Crossmatch testing or crossmatching are the terms often used in connection with a kidney transplant. Still, many people wonder what is it and what is the importance of the crossmatch test for kidney transplant. This article will attempt to shed some light on this issue.

What Is Crossmatch Testing?

By blood tests and crossmatch testing (or crossmatching) we understand the comparison of blood and tissue samples acquired from both donor and recipient of a kidney transplant in order to ensure the graft survival and avoid especially the instant graft rejections and graft rejections happening within the first year after the renal transplantation.

Crossmatch test for renal transplant has come a long way from rather primitive technique of HLA tissue typing to a multi-level crossmatch testing available nowadays in clinics conducting the kidney transplant surgeries. However, the HLA tissue typing is still the first step of the whole crossmatching process. HLA stands for Human Leukocyte Antigens, which play a crucial role when it comes to kidney graft survival. There are three basic types of HLA with different variants. If HLA types of donor and recipient in kidney transplant are the same or partially the same, the operation is more likely to end with success. However, the serum crossmatch brings a definite result, since it shows whether recipient has antibodies which will attack the kidney transplant.

Surgeon team working together while operation
Surgeon team working together while operation

The Importance of Crossmatch Testing for Kidney Transplant

Despite the astonishing developments in the field of medicine, kidney transplant is still likely to fail if crossmatching shows that the donor and recipient are incompatible. HLA tissue typing insinuate the possibility of successful kidney transplant. The incompatibility in HLA may be overcome if there is no antibody reaction in the serum crossmatch. However, serum crossmatch indicating a serious conflict leads to renal transplant not being conducted since even strongest medicines suppressing the defensive reaction may not be of any help.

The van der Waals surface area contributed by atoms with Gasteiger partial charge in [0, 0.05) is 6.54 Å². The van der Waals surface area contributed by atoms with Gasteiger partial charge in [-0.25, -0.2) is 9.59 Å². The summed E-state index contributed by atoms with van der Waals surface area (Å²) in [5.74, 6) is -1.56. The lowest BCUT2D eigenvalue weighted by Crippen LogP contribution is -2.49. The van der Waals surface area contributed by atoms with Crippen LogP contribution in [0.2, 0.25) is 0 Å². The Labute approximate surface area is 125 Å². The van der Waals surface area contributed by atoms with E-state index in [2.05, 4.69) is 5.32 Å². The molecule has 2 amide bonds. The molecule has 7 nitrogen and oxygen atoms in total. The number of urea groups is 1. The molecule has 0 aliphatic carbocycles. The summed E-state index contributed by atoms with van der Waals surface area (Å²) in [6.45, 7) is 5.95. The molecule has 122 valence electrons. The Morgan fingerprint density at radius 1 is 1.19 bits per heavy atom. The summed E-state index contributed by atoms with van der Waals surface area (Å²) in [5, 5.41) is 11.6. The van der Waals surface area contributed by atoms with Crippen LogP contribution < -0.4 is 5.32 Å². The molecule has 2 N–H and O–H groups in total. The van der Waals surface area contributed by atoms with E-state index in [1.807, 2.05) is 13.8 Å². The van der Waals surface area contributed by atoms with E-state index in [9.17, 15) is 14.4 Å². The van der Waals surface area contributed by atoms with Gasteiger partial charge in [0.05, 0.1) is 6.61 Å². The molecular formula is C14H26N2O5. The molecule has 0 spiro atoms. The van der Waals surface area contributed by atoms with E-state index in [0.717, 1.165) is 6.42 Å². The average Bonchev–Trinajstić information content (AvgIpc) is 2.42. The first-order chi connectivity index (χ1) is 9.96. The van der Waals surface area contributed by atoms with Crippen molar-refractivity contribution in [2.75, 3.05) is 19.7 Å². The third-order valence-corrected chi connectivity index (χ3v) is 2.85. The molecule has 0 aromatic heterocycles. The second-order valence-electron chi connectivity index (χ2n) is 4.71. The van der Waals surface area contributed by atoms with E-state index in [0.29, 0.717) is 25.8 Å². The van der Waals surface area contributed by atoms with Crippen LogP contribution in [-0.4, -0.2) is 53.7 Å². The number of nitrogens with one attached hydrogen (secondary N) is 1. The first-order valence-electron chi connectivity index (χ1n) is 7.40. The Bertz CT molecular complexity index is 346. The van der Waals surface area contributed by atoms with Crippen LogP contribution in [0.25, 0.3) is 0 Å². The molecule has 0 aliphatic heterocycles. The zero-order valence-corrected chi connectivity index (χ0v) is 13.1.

Therefore, even in the era of new generations of immunosuppressing medicines, doctors will always conduct a crossmatch test for kidney transplant. They do not want to risk a situation where soon after the renal transplant they will be met with acute graft rejection which leads to health- and life-threatening medical conditions.

Blood Tests and Crossmatch Test for Kidney Transplant – the Procedure

Both donor and recipient are currently checked on three levels in order to ensure that renal transplant will succeed. These levels are:

  • Blood Test – a simple blood test estimates the compatibility on the level of blood groups. As we know, there are four main blood groups: 0, A, B, AB, with various compatibilities. If the blood test results are promising, doctors may pass to the second level of preparations for kidney transplant.
  • Tissue Typing – tissue typing is used to establish the similarity between HLA in donor and recipient blood. If there is a significant degree of similarity, the risk of aggressive reaction in the serum crossmatching decreases.
  • Serum Crossmatching – serum crossmatching is what we understand as an actual crossmatch test for kidney transplant. In it, doctors check if there are any antibodies ready to attack the donor tissue. If serum crossmatching leads to the reaction, doctors start looking for another donor of renal transplant and the whole process will start anew.

Crossmatching between the Family Members – Is It Necessary?

Unfortunately, being a family does not mean that your cross match test for renal transplant will be automatically negative (which means no reaction and the possibility of kidney transplant). HLA and antibodies are partially inherited from both parents so their children may have many different combinations of HLA and antibodies.  For this reason, even between twins, doctors will conduct a serum crossmatch.

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